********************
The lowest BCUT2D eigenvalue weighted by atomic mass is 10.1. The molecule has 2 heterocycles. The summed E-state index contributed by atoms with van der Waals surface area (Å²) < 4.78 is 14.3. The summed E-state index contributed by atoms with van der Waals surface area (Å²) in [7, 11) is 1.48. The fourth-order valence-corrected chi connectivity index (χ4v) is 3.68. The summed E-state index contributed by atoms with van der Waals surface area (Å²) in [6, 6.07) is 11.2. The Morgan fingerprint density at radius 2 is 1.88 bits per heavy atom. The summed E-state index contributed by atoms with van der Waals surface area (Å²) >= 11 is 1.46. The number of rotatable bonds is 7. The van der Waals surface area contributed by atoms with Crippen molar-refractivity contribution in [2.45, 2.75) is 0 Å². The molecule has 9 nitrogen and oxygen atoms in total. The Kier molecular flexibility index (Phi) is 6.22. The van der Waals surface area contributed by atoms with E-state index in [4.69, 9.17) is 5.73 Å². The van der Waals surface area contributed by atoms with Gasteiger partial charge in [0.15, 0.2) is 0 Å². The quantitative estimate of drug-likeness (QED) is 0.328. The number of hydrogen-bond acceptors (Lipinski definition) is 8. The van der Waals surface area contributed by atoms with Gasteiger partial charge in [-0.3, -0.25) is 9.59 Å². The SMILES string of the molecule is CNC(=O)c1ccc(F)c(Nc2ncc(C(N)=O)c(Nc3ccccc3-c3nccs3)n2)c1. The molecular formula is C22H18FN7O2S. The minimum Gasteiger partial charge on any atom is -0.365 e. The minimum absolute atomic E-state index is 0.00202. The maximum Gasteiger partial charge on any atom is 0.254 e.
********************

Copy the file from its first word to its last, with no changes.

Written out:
The lowest BCUT2D eigenvalue weighted by atomic mass is 10.1. The molecule has 2 heterocycles. The summed E-state index contributed by atoms with van der Waals surface area (Å²) < 4.78 is 14.3. The summed E-state index contributed by atoms with van der Waals surface area (Å²) in [7, 11) is 1.48. The fourth-order valence-corrected chi connectivity index (χ4v) is 3.68. The summed E-state index contributed by atoms with van der Waals surface area (Å²) in [6, 6.07) is 11.2. The Morgan fingerprint density at radius 2 is 1.88 bits per heavy atom. The summed E-state index contributed by atoms with van der Waals surface area (Å²) >= 11 is 1.46. The number of rotatable bonds is 7. The van der Waals surface area contributed by atoms with Crippen molar-refractivity contribution in [2.45, 2.75) is 0 Å². The molecule has 9 nitrogen and oxygen atoms in total. The Kier molecular flexibility index (Phi) is 6.22. The van der Waals surface area contributed by atoms with E-state index in [4.69, 9.17) is 5.73 Å². The van der Waals surface area contributed by atoms with Gasteiger partial charge in [0.15, 0.2) is 0 Å². The quantitative estimate of drug-likeness (QED) is 0.328. The number of hydrogen-bond acceptors (Lipinski definition) is 8. The van der Waals surface area contributed by atoms with Gasteiger partial charge in [-0.3, -0.25) is 9.59 Å². The SMILES string of the molecule is CNC(=O)c1ccc(F)c(Nc2ncc(C(N)=O)c(Nc3ccccc3-c3nccs3)n2)c1. The molecular formula is C22H18FN7O2S. The minimum Gasteiger partial charge on any atom is -0.365 e. The minimum absolute atomic E-state index is 0.00202. The maximum Gasteiger partial charge on any atom is 0.254 e.